The second element of the diffusion of innovations process is communication channels. For Rogers (2003), communication is “a process in which participants create and share information with one another in order to reach a mutual understanding” (p. 5). This communication occurs through channels between sources. Rogers states that “a source is an individual or an institution that originates a message. A channel is the means by which a message gets from the source to the receiver” (p. 204). Rogers states that diffusion is a specific kind of communication and includes these communication elements: an innovation, two individuals or other units of adoption, and a communication channel.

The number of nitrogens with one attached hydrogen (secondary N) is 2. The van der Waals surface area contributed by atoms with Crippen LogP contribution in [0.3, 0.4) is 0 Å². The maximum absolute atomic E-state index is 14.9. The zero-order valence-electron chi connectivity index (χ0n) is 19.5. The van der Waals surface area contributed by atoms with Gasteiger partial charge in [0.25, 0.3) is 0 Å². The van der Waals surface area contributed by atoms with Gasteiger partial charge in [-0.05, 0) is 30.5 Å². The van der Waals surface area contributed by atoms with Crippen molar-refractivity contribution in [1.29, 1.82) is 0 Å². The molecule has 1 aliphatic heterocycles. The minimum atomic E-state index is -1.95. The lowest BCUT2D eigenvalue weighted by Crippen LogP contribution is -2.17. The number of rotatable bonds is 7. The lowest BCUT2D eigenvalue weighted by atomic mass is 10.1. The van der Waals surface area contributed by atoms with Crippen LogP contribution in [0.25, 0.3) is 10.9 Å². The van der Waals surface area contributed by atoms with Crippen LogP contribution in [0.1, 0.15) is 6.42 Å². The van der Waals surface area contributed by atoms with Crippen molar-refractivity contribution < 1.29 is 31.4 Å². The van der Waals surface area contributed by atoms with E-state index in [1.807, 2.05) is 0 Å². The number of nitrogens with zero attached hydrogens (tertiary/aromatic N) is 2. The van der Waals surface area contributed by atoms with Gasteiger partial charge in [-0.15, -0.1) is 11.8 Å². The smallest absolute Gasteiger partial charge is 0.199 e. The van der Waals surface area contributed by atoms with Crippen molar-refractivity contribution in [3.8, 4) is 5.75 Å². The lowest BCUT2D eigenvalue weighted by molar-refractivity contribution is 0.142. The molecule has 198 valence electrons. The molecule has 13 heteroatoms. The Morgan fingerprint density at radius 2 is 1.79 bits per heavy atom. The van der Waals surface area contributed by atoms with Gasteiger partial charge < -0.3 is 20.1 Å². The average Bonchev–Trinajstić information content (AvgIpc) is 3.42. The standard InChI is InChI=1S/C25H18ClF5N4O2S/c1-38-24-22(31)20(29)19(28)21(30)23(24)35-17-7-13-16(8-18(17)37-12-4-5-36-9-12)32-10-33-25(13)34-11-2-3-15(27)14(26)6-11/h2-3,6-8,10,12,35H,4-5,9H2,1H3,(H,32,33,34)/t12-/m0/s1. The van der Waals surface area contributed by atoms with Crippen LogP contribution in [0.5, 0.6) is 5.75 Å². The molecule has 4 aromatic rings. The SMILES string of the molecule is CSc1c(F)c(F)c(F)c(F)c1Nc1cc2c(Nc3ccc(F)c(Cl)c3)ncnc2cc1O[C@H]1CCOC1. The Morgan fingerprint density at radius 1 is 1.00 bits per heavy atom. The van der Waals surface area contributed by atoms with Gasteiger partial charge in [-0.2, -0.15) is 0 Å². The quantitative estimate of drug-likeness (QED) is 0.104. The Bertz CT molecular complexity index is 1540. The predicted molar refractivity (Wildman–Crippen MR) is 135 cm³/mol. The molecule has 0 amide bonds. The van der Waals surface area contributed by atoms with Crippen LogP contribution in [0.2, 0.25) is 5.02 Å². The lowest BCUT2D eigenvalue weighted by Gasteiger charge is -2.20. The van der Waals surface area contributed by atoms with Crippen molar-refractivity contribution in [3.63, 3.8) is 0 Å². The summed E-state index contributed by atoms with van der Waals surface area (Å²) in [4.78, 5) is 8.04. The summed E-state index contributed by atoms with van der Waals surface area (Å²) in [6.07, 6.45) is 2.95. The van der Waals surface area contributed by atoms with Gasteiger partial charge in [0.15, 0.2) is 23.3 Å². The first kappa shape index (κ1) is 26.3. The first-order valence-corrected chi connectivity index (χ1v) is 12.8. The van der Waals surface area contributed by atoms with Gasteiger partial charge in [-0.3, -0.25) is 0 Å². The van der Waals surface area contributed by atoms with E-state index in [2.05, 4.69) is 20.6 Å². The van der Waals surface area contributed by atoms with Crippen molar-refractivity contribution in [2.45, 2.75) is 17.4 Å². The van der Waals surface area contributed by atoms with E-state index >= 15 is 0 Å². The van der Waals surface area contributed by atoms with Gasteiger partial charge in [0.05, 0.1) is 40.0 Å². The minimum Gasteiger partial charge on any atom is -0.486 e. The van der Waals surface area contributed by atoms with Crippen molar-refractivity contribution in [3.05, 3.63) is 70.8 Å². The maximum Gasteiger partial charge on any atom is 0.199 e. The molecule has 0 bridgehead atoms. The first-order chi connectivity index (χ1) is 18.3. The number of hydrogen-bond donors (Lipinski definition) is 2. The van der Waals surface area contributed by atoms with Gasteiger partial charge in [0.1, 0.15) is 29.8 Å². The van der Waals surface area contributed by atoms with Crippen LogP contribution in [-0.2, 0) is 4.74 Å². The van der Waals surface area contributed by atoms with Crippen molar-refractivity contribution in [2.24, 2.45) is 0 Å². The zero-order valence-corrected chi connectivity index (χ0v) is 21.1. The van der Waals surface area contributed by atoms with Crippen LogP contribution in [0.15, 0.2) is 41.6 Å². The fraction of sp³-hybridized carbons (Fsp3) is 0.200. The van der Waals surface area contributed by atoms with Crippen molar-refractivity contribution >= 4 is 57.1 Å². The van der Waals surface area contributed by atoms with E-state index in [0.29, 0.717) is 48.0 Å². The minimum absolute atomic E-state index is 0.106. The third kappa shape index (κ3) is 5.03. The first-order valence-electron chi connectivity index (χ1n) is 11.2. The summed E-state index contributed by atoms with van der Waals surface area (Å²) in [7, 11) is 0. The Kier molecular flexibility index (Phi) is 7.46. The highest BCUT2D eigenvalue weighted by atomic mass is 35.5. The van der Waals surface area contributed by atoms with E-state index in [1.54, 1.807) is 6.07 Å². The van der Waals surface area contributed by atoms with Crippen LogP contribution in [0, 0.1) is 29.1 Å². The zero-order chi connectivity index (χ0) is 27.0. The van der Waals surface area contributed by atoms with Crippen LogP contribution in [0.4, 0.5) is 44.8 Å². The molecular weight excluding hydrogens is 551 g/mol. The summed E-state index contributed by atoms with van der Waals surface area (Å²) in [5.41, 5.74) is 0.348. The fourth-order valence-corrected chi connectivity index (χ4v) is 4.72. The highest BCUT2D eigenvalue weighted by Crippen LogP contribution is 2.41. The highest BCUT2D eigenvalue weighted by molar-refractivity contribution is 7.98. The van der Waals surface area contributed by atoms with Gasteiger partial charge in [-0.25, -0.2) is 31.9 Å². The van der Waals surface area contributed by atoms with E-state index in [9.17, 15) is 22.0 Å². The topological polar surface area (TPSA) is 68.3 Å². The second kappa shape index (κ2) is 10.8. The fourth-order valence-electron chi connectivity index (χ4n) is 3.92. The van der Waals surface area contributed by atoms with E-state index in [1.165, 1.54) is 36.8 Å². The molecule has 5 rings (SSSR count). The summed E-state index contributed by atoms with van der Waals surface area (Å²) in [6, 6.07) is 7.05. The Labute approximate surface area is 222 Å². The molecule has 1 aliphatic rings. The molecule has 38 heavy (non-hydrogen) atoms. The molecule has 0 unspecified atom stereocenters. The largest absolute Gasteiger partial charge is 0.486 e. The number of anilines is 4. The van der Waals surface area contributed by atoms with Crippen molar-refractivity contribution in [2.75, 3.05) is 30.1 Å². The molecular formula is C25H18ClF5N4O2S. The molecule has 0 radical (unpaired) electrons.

According to Rogers (2003), the time aspect is ignored in most behavioral research. He argues that including the time dimension in diffusion research illustrates one of its strengths. The innovation-diffusion process, adopter categorization, and rate of adoptions all include a time dimension. These aspects of Rogers’ theory will be discussed later in more detail.
Social System
The social system is the last element in the diffusion process. Rogers (2003) defined the social system as “a set of interrelated units engaged in joint problem solving to accomplish a common goal” (p. 23). Since diffusion of innovations takes place in the social system, it is influenced by the social structure of the social system. For Rogers (2003), structure is “the patterned arrangements of the units in a system” (p. 24). He further claimed that the nature of the social system affects individuals’ innovativeness, which is the main criterion for categorizing adopters.